How Trinity Mirror’s in-house analytics platform helps journalists and editors
Our editorial analytics platform HiveAlpha makes writers’ lives easier, this is how…
I wrote previously about how search drives the analytics data in our in-house tool HiveAlpha.
In this post I’ll go into more detail about how the platform helps journalists and editors when planning, writing and assessing the performance of content.
One of the most useful features of HiveAlpha is the article analytics screen. This gives writers and editors a highly detailed view of how any individual article has been accessed by our readers.
This screen combines data pulled from our web analytics software with data from a number of other services, enabling us to view information such as social shares, Google keywords and top tweets alongside our more traditional metrics for a page.
For writers to be able to see this at-a-glance information is hugely valuable in understanding why content did well and how to improve on its success in future.
Any Trinity Mirror user can view these insights instantly for millions of articles across dozens of websites, so writers can learn from each other as well as analysing their own content.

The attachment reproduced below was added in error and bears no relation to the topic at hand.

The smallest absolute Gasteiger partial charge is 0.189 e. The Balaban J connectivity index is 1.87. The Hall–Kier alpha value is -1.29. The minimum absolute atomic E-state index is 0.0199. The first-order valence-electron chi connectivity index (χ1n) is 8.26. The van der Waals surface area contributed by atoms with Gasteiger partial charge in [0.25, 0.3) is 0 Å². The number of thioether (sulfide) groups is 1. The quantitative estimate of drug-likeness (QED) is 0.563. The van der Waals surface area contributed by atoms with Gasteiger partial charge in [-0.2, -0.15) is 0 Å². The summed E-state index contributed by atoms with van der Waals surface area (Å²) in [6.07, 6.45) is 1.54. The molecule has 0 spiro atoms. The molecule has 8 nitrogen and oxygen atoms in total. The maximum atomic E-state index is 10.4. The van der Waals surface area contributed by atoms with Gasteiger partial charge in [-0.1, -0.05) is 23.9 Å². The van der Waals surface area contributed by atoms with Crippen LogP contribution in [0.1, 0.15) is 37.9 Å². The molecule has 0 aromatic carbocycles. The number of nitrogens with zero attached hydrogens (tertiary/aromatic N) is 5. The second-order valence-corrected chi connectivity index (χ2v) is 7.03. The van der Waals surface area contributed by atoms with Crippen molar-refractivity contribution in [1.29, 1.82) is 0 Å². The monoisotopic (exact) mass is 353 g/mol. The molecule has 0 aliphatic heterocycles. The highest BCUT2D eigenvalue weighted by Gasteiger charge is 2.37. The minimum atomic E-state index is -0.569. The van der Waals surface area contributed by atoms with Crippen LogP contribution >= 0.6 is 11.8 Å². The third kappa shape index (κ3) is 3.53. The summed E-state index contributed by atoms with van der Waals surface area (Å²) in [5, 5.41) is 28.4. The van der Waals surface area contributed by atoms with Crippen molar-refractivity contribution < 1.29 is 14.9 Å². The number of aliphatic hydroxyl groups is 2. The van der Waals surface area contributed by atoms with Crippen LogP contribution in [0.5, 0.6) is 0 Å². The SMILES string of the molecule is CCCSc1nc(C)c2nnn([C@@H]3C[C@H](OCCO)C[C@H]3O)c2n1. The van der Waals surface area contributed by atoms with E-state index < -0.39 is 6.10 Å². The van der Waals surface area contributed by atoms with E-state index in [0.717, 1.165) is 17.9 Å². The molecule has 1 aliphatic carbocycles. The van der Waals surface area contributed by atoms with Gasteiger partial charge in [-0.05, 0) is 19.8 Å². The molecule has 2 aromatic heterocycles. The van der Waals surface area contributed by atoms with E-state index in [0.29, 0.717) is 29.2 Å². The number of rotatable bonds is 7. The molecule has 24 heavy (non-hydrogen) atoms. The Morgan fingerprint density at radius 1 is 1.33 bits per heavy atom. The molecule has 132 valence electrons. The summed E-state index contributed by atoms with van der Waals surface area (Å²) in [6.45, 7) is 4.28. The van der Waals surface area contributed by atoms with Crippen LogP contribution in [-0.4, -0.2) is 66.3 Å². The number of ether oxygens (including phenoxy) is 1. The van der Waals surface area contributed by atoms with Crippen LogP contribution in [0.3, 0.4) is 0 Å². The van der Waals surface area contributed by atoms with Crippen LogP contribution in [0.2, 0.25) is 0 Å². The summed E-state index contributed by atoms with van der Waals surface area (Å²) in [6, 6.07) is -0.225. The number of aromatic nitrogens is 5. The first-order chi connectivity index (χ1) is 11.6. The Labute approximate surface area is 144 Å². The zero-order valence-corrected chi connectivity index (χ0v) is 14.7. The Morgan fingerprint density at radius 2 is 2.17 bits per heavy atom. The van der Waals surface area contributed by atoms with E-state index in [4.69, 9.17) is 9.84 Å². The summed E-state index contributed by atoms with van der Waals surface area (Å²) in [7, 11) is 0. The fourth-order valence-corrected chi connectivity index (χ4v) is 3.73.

The Streams view is a constantly updated flow of our published content. It enables journalists to see what is being published across our publications in real-time, along with how that content is being promoted and other useful meta data.
It ties in seamlessly with the Article Analytics and has powerful filters to dive into historical content or particular sections.
Streams is constantly tracking what we’re publishing, and also what others are publishing, so it also allows us to compare publishing volumes on specific topics. For example, the screengrab below shows which publications are the most obsessed with the EU. Unsurprisingly, the top two publishers are not remainers.
To complement the analytics information available in HiveAlpha and nudge writers back into the system, an automated email is sent out several times a day to hundreds of internal subscribers. It goes out just before the editorial conference in order to help editors form lists of potential stories.
The email contains information on the latest trending topics from Google and Twitter, as well as the most viewed articles over the past 30 minutes, ordered by acquisition source.
Email as a medium is still a great prompt for users, and these emails have triggered many highly successful articles that have hit a trend before other publishers.
An intelligent event planning process is essential to satisfying user demands and gaining visibility in search and social. HiveAlpha helps this process in two ways.
1. Editorial Calendar
Editorial calendars are difficult to get right — I’ve seen people use Google Docs, or heavy spreadsheets, or try to get along with a shared Google Calendar.
There are a number of commercially available editorial calendars but they don’t necessarily integrate well enough with the newsroom.